Feb 18, 2018; Daytona Beach, FL, USA; NASCAR Cup Series driver Austin Dillon (3) lifts the Harley J. Earl Trophy in victory lane after winning the Daytona 500 at Daytona International Speedway. Mandatory Credit: Jasen Vinlove-USA TODAY Sports

Any time someone gets a job at a family company, many immediately believe it was due to nepotism. For Austin Dillon, who drives for his grandfather Richard Childress, some people had those similar thoughts. But those people will likely shut up because Austin Dillon just won the 60th annual Daytona 500.

Dillon was never really up front at all. In fact, Dillon only really led the final two turns. But in a race that had many crashes and very few cars on the lead lap, Dillon got through it all first and did so by avoiding the many pitfalls that others couldn’t.

While the final lap ended with Dillon crashing Aric Almirola, neither had a problem with how things went down. And quite honestly, what happened was a symptom of restrictor plate racing in general.

Austin Dillon isn’t going to lift because if he does, he definitely loses the Daytona 500 and might crash himself. Aric Almirola is going to block because if he doesn’t, he definitely loses the Daytona 500. That’s just the nature of the beast that is restrictor plate racing.

This win by Dillon has put things in full circle. February 18 is a date that has significance with Richard Childress, Dale Earnhardt and Austin Dillon. It was on that date in 1979 where Earnhardt made his first Daytona 500 start.

In 1998, Earnhardt and car owner Richard Childress finally won the race that eluded them for so many years. Dillon was actually in Victory Lane as a seven-year-old, for Earnhardt’s win.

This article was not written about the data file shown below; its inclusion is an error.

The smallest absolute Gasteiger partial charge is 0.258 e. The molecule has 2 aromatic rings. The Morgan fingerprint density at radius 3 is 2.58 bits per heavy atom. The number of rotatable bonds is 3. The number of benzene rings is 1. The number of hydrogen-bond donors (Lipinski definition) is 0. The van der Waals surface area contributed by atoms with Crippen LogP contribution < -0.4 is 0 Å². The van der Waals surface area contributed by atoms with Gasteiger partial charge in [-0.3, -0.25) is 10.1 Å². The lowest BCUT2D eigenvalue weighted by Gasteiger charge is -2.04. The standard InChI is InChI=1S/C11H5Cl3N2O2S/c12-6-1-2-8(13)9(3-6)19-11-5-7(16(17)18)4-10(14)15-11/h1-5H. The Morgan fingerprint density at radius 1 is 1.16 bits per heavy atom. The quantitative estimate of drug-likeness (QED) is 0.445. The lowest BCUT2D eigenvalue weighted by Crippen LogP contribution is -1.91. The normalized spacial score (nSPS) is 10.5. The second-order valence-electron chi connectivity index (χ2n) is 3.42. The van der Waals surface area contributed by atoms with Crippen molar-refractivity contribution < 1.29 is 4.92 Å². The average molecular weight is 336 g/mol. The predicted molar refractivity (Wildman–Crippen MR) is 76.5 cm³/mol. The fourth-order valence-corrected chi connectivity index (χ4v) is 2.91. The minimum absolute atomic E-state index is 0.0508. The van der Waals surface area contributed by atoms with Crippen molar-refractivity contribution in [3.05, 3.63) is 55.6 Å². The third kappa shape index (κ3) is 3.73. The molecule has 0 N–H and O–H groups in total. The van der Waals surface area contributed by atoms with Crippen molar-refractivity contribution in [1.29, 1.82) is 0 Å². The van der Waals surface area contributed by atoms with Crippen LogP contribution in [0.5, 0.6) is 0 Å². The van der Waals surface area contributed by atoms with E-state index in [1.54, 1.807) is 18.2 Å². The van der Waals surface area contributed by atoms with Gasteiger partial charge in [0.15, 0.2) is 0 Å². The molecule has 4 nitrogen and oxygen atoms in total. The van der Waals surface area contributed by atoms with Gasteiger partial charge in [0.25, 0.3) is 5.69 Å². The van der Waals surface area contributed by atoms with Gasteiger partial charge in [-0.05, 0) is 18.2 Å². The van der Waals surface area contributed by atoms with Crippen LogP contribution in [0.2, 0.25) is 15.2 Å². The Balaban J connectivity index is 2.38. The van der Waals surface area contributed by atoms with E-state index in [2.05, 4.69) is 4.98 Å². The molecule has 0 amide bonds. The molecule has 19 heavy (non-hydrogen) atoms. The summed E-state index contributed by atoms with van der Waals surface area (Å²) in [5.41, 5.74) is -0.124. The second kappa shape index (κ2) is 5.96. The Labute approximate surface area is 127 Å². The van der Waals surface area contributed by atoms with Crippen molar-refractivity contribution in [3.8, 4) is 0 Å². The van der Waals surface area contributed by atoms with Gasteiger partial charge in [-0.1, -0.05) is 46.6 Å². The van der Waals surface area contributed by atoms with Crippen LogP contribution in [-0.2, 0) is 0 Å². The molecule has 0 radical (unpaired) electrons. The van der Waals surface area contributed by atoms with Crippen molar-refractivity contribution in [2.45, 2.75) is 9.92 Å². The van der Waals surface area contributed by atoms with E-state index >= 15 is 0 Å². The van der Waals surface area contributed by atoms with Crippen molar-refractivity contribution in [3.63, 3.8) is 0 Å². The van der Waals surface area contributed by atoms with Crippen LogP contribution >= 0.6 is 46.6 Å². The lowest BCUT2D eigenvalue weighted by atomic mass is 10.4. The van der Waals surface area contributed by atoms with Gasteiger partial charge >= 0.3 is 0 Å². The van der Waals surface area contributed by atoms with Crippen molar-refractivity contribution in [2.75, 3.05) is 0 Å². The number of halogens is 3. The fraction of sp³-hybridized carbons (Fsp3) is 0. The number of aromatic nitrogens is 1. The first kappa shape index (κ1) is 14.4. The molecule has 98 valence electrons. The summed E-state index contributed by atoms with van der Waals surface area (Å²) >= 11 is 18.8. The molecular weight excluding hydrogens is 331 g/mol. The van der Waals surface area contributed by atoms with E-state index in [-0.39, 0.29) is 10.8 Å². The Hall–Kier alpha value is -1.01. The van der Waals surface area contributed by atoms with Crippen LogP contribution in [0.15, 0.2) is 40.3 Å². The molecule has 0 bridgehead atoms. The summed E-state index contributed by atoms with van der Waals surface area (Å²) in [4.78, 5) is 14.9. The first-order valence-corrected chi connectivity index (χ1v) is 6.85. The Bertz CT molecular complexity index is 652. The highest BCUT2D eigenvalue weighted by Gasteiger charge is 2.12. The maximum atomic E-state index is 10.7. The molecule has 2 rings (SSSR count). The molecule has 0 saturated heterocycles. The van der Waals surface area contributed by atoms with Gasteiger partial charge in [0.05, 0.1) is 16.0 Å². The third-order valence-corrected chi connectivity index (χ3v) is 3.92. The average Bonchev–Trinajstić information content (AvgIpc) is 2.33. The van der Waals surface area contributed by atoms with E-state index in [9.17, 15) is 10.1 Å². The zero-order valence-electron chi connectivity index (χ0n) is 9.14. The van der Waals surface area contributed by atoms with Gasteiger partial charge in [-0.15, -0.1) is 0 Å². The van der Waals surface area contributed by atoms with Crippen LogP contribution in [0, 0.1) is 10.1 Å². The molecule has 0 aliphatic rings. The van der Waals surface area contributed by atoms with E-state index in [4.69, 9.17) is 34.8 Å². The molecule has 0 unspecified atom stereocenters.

It was sadly on this date in 2001 that Earnhardt lost his life in the Daytona 500 and Childress didn’t know if he was going to keep his team intact. When he did, Childress didn’t use the #3 out of respect to the legend. When Dillon came through NASCAR, he wanted to drive that same number and after a decade-plus of non-use, Childress allowed that.

A move like that certainly added more pressure for Dillon. First, getting on a team run by his grandfather and now getting Dale Earnhardt’s famous number, Dillon had some doubters. Even when he won the Coca-Cola 600, and made the Playoffs, those doubters simply said that he won due to fuel mileage. They weren’t wrong, but fuel mileage is a skill unto itself and Dillon still won.

So now, after all that, and even after getting his car thrown into the Daytona catch fence once, Austin Dillon won the Daytona 500 on February 18. With two career wins in two of the Crown Jewels of NASCAR, it’s clear Austin Dillon got there with his own skill and is clearly a worthy successor to the #3.

About Phillip Bupp

Producer/editor of the Awful Announcing Podcast and Short and to the Point. News editor for The Comeback and Awful Announcing. Highlight consultant for Major League Soccer as well as a freelance writer for hire. Opinions are my own but feel free to agree with them.

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